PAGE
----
. Reduced adherence is associated with increased risk of relapse
, increased hospitalization
 and a higher economic burden
[14–16]. Intramuscular LAI antipsychotics can improve medication adherence compared with daily oral medication
[18, 32] due to their inherent sustained delivery of medication as well as the regular treatment monitoring by healthcare professionals. There is growing evidence that patients who remain on antipsychotic treatment experience additional benefits beyond symptomatic control, such as improvements in health-related quality of life
. This highlights the importance of educating patients and relatives on the consequences of partial and non-adherence and raising awareness of the treatment options available to overcome poor adherence to medication in psychosis. Furthermore, it is important to ensure HCPs receive up-to-date information on LAI and depot medication so as to promote a more positive attitude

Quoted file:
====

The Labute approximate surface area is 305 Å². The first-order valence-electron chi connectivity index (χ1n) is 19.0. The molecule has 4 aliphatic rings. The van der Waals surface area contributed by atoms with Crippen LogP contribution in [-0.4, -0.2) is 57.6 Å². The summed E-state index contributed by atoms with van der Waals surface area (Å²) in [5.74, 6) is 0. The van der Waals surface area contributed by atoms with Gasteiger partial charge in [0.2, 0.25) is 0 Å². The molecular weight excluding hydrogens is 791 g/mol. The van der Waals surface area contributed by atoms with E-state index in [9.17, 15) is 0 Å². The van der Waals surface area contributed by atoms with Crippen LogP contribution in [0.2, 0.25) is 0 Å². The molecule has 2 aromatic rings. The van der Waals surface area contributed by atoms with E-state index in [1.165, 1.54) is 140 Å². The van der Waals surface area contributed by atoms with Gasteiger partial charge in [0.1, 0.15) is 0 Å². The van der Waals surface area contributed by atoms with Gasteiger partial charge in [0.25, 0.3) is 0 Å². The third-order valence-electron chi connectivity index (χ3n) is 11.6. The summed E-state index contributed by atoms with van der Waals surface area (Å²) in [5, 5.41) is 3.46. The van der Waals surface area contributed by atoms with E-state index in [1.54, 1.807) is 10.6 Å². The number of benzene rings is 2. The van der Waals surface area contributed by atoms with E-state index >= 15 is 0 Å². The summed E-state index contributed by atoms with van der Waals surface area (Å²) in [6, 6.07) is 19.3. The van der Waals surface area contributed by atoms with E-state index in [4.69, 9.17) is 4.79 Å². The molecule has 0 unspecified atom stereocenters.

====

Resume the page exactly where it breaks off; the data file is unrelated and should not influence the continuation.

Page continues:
Despite their potential clinical benefits, a systematic review of attitudes of staff and patients noted that LAI antipsychotics are often only used as a last resort for the most stigmatized individuals
. Furthermore, a cross-sectional survey of patients, relatives and psychiatrists revealed that only 21% of patients without previous experience of injectable antipsychotics are informed of the option and only 9% are recommended to switch to an LAI antipsychotic by their psychiatrists
. In the survey reported here, HCPs considered side effects, pain associated with injection, embarrassment and site of administration were potential barriers to the use of LAI antipsychotics in both early stage and chronic patients with schizophrenia. No or mild administration site pain, minimal risk of embarrassment/damage to the therapeutic relationship and some sedation but no other side effects were ideal features of LAI antipsychotics identified by HCPs in the survey.